Leung blasts education chief in 'evil' tiradeTop News | Cindy Wan 20 Sep 2019
Former chief executive Leung Chun-ying yesterday blasted Secretary for Education Kevin Yeung Yun-hung for being "sluggish" and "harboring evil" in his handling of teachers who made powerful remarks against the police.
The Education Bureau issued only a letter of condemnation to two teachers - Alvin Tai Kin-fai, a former assistant principal of the secondary Hong Kong Chinese Christian Churches Union Logos Academy, and Colin Lai Tak-chung, chairman of the Hong Kong Liberal Studies Teachers' Association.
Leung, a vice-chairman of the Chinese People's Political Consultative Conference, lashed out at Yeung on Facebook yesterday, saying his bureau's stance on the teachers did not rate as punishment.
The bureau condemned Tai for saying he "wished the children of policemen who used violence die before seven years old or die before 20 should they already be seven or older."
The school has already shifted Tai to another position and placed an advertisement to recruit a new assistant principal.
As for Lai, he had updated his Facebook profile picture to include the slogan "Black cops' families all die" in response to the Admiralty clashes on June 12.
The two were warned by the Education Bureau against any repeat of such mistakes or else their teacher's registrations would be canceled.
That response did not sit at all well with Leung, who said the Education Bureau was not performing properly and declared that Tai should be sacked. "The education sector is a disaster zone because no one manages it well," Leung said, adding that it was the first time he had criticized publicly an incumbent official.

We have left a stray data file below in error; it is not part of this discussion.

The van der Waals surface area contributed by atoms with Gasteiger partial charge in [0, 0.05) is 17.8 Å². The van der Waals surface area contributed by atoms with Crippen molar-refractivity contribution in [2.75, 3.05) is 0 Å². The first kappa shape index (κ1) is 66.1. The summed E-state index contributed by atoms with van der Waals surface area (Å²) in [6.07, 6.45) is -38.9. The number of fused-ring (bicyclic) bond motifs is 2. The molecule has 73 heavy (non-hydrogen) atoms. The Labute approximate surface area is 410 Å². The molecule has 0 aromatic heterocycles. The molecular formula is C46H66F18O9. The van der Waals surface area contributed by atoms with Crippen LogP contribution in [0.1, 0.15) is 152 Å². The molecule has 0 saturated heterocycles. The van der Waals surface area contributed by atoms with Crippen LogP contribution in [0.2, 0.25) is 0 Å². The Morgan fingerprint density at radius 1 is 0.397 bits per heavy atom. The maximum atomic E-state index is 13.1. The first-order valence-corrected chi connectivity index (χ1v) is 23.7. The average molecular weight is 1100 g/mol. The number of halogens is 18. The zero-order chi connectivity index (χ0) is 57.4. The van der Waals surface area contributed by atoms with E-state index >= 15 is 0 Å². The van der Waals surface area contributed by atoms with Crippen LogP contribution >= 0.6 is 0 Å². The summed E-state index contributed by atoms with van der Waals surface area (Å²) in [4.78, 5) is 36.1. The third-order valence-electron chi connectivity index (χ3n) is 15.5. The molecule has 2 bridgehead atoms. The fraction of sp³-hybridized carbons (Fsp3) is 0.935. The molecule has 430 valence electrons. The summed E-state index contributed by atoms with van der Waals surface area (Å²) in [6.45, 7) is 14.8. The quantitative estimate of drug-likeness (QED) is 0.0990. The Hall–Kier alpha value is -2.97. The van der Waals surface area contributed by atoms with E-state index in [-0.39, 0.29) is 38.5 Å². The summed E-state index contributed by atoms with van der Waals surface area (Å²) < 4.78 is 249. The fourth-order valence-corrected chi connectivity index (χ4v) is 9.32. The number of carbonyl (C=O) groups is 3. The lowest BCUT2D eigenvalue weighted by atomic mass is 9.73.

And the letter of condemnation would mean nothing to the "shameless" Tai, who was reluctant to listen to social criticism, Leung added.
He then asked: "Can citizens who care about education make a Lennon Wall outside Logos Academy to express their resentment?"
In another Facebook post, Leung called the Professional Teachers' Union "a political tool" and education sector legislator Ip Kin-yuen a "conscienceless politician" for excusing Tai and Lai.
In response, Ip said the two teachers had apologized for the inappropriate remarks, which were made on their personal social media platforms.
Their teaching at school was not affected, Ip added, "and thus we think the warning by the Education Bureau was too strict."
He also claimed Leung wanted to create more trouble by calling for people to protest outside the schools and urged him to respect the bureau's stance on the two teachers.
The Education Bureau also responded along Leung's lines.
A spokesman for the bureau said: "We must reiterate that follow-up actions by the Education Bureau were taken according to established mechanisms and procedures, including assessments on each case, the evidence and the influence on students.
"It will also compare the cases and give the teachers an opportunity to defend themselves."
Leung was meanwhile staying busy yesterday as he switched to another education topic.
He faxed an open letter to secondary schools in Sha Tin to tell teachers to educate students that the Sino-British Joint Declaration did not state anything about universal suffrage for Hong Kong.
He said that a leaflet distributed by Sha Tin students who formed a human chain yesterday was wrong about the declaration.